Thankfully, we at Bunkerville are well, and appear to have survived Sandy in good shape after a harrowing couple of days. My wishes are that my fellow bloggers fared as well, and prayers go out to all who now have to endure the result of Sandy’s wrath.
Hot Air has a good selection of the pertinent facts of the released documents:
In reference to the bankruptcy of taxpayer-supported Abound Solar last week, President Obama’s proclaimed that “these are decisions, by the way, that are made by the Department of Energy, they have nothing to do with politics,” but evidence abounds (heh, see what I did there?) to the contrary, which was picked up by the House Oversight and Government Reform Committee and released as part of their official investigation today.
Of course, our Commander-in-Chief has found his way to the “Situation Room” for a photo-op, and portray his cred as a fearless leader ready to take on Sandy, not so much anything else. With that, blogging must continue. We hear much about Solyndra, but that is just the tip of his crony capitalism. So lets lay out all that has gone wrong with this misadventure of going “Green”. Here we go:
The 2009 stimulus set aside $80 billion to subsidize politically preferred energy projects. Since that time, 1,900 investigations have been opened to look into stimulus waste, fraud, and abuse (although not all are linked to the green-energy funds), and nearly 600 convictions have been made. Of that $80 billion in clean energy loans, grants, and tax credits, at least 10 percent has gone to companies that have since either gone bankrupt or are circling the drain.
It is no secret that President Obama’s and green-energy supporters’ (from both parties) foray into venture capitalism has not gone well. But the extent of its failure has been largely ignored by the press. Sure, single instances garner attention as they happen, but they ignore past failures in order to make it seem like a rare case.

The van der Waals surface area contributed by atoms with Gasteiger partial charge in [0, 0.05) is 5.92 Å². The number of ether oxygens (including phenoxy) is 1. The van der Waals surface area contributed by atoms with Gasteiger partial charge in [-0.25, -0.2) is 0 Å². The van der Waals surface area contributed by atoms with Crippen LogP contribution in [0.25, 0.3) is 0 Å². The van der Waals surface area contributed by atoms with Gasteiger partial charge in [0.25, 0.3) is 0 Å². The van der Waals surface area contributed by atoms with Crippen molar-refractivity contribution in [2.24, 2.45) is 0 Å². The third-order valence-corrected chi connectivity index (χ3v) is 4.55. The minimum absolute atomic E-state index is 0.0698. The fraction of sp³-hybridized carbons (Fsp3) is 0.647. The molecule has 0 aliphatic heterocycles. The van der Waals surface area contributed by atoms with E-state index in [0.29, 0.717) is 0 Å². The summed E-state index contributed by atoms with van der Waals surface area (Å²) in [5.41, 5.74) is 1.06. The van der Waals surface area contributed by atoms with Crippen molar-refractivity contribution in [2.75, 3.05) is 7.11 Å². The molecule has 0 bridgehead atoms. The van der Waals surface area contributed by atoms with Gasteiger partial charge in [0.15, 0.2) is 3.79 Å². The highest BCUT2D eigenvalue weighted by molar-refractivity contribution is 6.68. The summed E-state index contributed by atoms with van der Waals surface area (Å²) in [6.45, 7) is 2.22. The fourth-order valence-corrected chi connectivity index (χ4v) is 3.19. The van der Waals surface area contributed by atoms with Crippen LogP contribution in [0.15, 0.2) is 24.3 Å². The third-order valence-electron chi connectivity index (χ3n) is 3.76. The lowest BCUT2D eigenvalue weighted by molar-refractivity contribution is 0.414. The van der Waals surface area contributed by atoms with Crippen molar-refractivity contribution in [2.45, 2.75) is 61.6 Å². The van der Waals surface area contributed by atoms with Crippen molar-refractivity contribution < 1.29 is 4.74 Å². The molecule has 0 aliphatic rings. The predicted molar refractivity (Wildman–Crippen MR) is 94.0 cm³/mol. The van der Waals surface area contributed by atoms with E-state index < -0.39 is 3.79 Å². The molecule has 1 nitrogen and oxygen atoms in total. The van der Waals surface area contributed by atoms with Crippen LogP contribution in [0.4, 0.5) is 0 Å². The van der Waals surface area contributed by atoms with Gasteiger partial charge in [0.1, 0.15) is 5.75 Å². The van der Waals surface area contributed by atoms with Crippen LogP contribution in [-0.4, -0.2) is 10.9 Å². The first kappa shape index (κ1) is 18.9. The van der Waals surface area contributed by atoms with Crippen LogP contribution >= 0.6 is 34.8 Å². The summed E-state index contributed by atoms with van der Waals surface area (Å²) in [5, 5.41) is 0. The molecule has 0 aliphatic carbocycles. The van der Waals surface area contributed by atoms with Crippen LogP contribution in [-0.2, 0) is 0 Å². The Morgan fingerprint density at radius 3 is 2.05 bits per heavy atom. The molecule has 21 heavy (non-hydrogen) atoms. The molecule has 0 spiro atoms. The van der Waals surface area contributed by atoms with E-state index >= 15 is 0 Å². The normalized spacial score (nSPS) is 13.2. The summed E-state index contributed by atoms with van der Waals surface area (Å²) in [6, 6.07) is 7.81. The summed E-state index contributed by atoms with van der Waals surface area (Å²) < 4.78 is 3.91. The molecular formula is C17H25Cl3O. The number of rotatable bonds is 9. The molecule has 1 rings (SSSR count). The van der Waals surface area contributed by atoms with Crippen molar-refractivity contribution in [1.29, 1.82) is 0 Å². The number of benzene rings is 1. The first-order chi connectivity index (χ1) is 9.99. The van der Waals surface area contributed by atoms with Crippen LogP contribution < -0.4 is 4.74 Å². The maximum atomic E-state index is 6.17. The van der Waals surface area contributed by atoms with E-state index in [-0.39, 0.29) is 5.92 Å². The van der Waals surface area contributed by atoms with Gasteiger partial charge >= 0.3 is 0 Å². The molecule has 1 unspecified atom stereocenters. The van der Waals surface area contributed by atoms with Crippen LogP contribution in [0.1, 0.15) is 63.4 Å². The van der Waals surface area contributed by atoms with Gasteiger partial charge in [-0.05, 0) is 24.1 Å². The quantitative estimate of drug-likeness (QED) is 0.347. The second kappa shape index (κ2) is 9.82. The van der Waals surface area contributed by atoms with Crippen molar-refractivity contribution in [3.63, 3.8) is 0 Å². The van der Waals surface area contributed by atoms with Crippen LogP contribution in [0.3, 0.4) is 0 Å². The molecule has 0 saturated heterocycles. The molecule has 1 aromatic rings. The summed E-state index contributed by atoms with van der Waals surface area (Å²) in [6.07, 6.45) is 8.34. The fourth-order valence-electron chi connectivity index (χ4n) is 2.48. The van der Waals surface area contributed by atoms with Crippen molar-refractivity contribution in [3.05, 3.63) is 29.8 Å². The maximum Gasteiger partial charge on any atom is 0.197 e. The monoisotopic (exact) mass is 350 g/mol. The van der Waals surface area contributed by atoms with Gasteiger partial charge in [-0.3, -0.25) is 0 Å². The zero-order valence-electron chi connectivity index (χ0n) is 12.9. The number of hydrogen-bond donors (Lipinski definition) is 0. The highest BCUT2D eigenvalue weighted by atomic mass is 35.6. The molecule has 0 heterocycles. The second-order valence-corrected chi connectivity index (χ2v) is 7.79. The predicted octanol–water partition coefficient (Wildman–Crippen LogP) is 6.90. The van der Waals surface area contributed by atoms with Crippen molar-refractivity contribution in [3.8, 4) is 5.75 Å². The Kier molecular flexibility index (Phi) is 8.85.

The truth is that the problem is widespread. The government’s picking winners and losers in the energy market has cost taxpayers billions of dollars, and the rate of failure, cronyism, and corruption at the companies receiving the subsidies is substantial. The fact that some companies are not under financial duress does not make the policy a success. It simply means that our taxpayer dollars subsidized companies that would’ve found the financial support in the private market.
The amount of money indicated does not reflect how much was actually received or spent but how much was offered. The amount also does not include other state, local, and federal tax credits and subsidies, which push the amount of money these companies have received from taxpayers even higher.
UPDATE: Add one more: Another DOE-Backed Solar Company Goes Bankrupt
Heritage: Satcon Technology Corp. announced the decision in a Wednesday news release. “This has been a difficult time for Satcon,” president and CEO Steve Rhoades said. “After careful consideration of available alternatives. Satcon received a $3 million DOE grant
The complete list of faltering or bankrupt green-energy companies:faltering or bankrupt green-energy companies:
- Evergreen Solar ($25 million)*
- SpectraWatt ($500,000)*
- Solyndra ($535 million)*
- Beacon Power ($43 million)*
- Nevada Geothermal ($98.5 million)
- SunPower ($1.2 billion)
- First Solar ($1.46 billion)
- Babcock and Brown ($178 million)
- EnerDel’s subsidiary Ener1 ($118.5 million)*
- Amonix ($5.9 million)
- Fisker Automotive ($529 million)
- Abound Solar ($400 million)*
- A123 Systems ($279 million)*
- Willard and Kelsey Solar Group ($700,981)*
- Johnson Controls ($299 million)
- Schneider Electric ($86 million)
- Brightsource ($1.6 billion)
- ECOtality ($126.2 million)
- Raser Technologies ($33 million)*
- Energy Conversion Devices ($13.3 million)*
- Mountain Plaza, Inc. ($2 million)*
- Olsen’s Crop Service and Olsen’s Mills Acquisition Company ($10 million)*
- Range Fuels ($80 million)*
- Thompson River Power ($6.5 million)*
- Stirling Energy Systems ($7 million)*
- Azure Dynamics ($5.4 million)*
- GreenVolts ($500,000)
- Vestas ($50 million)
- LG Chem’s subsidiary Compact Power ($151 million)
- Nordic Windpower ($16 million)*
- Navistar ($39 million)
- Satcon ($3 million)*
- Konarka Technologies Inc. ($20 million)*
- Mascoma Corp. ($100 million)
*Denotes companies that have filed for bankruptcy. Full story: Heritage
H/T: Wixom Web